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Russian court says facial recognition tech does not violate privacy

A court in Moscow says the city's 105,000-strong camera network can stay.
Peter Cade via Getty Images
Peter Cade via Getty Images
Rachel England
Rachel England|@rachel_england|March 4, 2020 4:50 AM

While some countries are taking a stand against the use of facial recognition on the grounds of privacy invasion, Russia is taking the opposite view. A court in Moscow has ruled that the city's use of facial recognition does not violate the privacy of citizens.

Activists had hoped the courts would ban the use of the technology, which was rolled out in the city throughout 2019 -- the system cost at least 3.3 billion roubles ($50 million) and comprises more than 105,000 cameras.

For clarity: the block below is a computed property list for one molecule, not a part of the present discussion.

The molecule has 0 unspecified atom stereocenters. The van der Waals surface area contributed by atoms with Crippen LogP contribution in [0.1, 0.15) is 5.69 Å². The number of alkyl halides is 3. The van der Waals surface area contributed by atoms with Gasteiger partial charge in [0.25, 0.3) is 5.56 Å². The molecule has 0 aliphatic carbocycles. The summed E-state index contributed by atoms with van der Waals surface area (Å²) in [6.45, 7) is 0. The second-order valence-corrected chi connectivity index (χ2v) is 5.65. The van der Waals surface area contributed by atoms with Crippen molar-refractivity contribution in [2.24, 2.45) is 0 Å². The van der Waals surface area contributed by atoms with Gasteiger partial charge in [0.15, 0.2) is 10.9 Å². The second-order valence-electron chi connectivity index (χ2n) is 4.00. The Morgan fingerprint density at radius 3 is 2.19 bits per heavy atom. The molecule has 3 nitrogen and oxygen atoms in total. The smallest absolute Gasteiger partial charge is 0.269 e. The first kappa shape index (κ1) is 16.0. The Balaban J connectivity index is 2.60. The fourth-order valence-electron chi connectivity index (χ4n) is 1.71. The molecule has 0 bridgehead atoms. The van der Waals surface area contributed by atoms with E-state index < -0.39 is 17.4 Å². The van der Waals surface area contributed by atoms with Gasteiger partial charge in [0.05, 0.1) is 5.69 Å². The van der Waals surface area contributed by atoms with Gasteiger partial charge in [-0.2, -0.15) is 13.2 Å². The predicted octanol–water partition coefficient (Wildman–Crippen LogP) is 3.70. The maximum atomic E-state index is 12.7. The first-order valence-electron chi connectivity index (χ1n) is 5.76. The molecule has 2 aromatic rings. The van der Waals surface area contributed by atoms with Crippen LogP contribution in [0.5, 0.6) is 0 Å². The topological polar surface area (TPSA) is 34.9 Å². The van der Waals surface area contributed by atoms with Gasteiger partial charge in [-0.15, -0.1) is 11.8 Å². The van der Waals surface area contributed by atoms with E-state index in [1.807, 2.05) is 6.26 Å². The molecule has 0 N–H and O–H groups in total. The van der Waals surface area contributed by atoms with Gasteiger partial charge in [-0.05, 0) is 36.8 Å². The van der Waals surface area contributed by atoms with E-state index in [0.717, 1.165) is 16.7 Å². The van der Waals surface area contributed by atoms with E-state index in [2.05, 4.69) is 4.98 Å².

The system -- which remained operational throughout the legal proceedings -- is now being used to ensure people are observing coronavirus quarantine, as well as to identify individuals at mass events and protests.

The case against Moscow's Department of Technology (DIT) was filed by lawyer and activist Alena Popova, who had a previous lawsuit dismissed on the same grounds. As Reuters reports, the outcome of this case has disappointed those concerned with the country's civil rights. "This ruling shows there are no legal defenses for facial recognition complaints," said Popova's lawyer, Kirill Koroteev.

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Russian court says facial recognition tech does not violate privacy